Todd Hylton Adds Neural Tech Expertise to UCSD Robotics Institute
UC San Diego has named Todd Hylton, a veteran tech industry manager and expert in neural-based processing technology, as executive director of its new Contextual Robotics Institute.
Hylton was previously the executive vice president of strategy and research at Brain Corp., a Qualcomm-backed startup founded in 2009 to develop computer systems and software based on algorithms that emulate the “spiking neuron” processes of the human brain.
After joining Brain Corp. in 2012, Hylton led a team that developed BrainOS, software technology designed to enable robotic systems to adapt to their environments and learn from humans. At Brain Corp., Hylton also led a team developing a new class of machine learning algorithms that enabled computers to “learn” by watching videos of the natural world, and to “grasp” the concept of time and anticipate how their surrounding environment will change.
Although much of the robotics industry has clustered in Silicon Valley and Boston, Hylton (pictured above) said San Diego still has an opportunity to claim a role for itself in robotics innovation.
“It’s still early days in the [robotics] space, so everybody still has the opportunity to take over, or win the game, or become a larger player,” Hylton said. He described San Diego as a “fantastic place” for robotics, with many renowned local scientists who specialize in cognitive science and neuroscience, a major semiconductor maker (Qualcomm), and UC San Diego, a major research university.
The Contextual Robotics Institute is a partnership of the Jacobs School of Engineering and the Division of Social Sciences. UC San Diego Qualcomm Institute houses part of the robotics institute, which was founded last fall to develop safe, useful, and human-friendly robotics systems.
The Contextual Robotics Institute will be looking to spin out startups, license its technology advances, and educate students who can meet the tech industry’s enormous demand for robotics experts. According to Hylton, one promising area for robotics innovation lies in making autonomous robots that can move goods, clean floors and other flat surfaces, and monitor inventories in big-box stores, office buildings, and warehouses.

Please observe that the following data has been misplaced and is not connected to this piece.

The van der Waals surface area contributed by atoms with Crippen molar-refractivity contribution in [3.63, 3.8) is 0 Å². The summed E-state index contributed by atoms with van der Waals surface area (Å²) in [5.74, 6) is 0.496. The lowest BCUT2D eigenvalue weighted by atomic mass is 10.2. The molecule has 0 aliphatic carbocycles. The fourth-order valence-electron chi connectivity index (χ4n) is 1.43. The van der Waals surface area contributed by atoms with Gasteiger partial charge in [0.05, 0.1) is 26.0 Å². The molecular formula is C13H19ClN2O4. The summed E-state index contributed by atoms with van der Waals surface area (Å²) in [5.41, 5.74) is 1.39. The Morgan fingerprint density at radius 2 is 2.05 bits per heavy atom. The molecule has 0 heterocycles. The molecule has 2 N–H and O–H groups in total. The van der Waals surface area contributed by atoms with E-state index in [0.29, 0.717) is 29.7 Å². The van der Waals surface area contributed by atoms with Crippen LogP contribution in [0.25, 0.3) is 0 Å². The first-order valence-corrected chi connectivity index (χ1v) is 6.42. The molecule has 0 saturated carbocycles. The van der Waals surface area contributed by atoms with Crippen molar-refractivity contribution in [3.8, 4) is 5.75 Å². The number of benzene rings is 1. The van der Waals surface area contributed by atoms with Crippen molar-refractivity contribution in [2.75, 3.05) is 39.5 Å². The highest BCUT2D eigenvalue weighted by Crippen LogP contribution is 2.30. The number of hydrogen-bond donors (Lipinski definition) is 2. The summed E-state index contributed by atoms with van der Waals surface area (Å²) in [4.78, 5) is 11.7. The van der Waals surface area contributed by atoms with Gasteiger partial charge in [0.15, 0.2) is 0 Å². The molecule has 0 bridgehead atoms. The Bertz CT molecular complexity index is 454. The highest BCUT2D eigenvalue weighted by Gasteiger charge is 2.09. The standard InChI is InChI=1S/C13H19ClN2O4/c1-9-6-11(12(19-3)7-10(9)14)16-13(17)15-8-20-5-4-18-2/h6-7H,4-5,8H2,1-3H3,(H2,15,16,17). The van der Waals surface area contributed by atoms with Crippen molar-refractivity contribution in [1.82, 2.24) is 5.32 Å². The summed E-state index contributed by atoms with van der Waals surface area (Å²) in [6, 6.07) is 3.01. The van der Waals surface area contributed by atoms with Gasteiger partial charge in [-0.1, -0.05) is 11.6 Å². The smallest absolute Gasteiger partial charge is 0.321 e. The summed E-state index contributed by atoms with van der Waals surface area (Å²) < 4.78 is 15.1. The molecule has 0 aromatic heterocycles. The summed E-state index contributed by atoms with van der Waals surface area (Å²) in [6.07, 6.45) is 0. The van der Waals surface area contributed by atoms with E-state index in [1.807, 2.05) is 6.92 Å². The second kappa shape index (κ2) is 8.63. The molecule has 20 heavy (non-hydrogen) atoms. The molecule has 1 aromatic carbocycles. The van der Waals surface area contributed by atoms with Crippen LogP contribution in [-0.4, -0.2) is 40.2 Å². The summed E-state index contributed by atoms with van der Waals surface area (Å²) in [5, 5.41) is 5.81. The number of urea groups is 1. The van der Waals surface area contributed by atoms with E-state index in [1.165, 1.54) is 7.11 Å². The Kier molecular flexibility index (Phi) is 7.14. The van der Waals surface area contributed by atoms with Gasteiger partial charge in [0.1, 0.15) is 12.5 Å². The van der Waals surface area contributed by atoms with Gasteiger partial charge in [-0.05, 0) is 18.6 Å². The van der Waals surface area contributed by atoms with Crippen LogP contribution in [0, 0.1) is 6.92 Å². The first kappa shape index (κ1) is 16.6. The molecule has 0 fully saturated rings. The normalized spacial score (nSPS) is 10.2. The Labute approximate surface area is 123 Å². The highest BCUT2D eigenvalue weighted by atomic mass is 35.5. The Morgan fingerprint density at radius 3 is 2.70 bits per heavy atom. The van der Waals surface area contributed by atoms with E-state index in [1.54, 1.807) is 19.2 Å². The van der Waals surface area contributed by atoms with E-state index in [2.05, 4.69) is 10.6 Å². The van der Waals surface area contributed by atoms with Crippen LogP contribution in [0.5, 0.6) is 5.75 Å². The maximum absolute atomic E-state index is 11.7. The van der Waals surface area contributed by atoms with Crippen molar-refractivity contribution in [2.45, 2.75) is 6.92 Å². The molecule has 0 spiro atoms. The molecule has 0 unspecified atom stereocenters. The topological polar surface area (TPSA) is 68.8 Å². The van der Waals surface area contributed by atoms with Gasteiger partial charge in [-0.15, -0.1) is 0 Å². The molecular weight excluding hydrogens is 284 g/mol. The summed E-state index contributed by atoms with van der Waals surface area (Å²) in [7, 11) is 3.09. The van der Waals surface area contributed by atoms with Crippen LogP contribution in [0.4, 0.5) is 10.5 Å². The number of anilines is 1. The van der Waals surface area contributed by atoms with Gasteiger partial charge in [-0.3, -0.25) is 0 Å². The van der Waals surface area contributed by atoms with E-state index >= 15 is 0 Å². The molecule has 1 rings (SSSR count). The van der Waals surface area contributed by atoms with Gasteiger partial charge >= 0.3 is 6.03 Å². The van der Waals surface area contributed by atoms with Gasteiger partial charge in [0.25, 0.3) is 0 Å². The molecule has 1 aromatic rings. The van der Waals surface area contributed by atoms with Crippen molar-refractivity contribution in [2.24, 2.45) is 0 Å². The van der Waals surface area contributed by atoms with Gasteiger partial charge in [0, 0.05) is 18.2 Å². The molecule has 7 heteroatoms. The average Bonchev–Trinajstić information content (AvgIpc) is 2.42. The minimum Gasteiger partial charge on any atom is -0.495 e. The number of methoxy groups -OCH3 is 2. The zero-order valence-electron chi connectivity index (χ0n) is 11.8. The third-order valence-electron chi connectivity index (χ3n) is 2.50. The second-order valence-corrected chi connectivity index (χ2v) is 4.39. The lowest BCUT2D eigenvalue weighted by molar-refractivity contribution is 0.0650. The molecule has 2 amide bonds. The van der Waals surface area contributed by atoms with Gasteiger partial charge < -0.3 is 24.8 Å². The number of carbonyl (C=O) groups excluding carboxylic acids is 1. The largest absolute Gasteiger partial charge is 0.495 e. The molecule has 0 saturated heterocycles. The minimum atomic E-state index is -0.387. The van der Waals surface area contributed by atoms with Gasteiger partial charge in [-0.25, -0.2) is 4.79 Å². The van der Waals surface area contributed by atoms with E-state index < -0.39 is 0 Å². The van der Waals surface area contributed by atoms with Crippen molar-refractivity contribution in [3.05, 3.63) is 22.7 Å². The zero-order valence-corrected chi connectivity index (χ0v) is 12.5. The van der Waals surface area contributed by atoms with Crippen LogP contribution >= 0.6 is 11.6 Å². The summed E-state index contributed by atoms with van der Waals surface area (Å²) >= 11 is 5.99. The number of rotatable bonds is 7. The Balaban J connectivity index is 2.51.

Hylton’s appointment comes less than two months after UC San Diego named Henrik Christensen as director of the robotics institute. Christensen was previously executive director of the Institute for Robotics and Intelligent Machines at the Georgia Institute of Technology, and quadrupled its funding during the 10 years he led the Atlanta-based school. His research has emphasized a systems-based approach to machine vision, robotics, and the design of intelligent machines.
“Henrik’s expertise is more in academics,” Hylton said. “Mine are in business and government.”
Before joining Brain Corp., Hylton was a program manager for the Defense Advanced Projects Agency (DARPA). In 2007, Hylton initiated DARPA’s SyNAPSE program, which provided millions in research grants to IBM and others to develop new processor technology that emulated the neuromorphic architecture of the brain.
Prior to DARPA, Hylton managed a small group of scientists and engineers as director of the center for advanced materials and nanotechnology at San Diego-based Science Applications International Corp. (SAIC). He also was co-founder of 4Wave, a Virginia-based startup specializing in semiconductor equipment.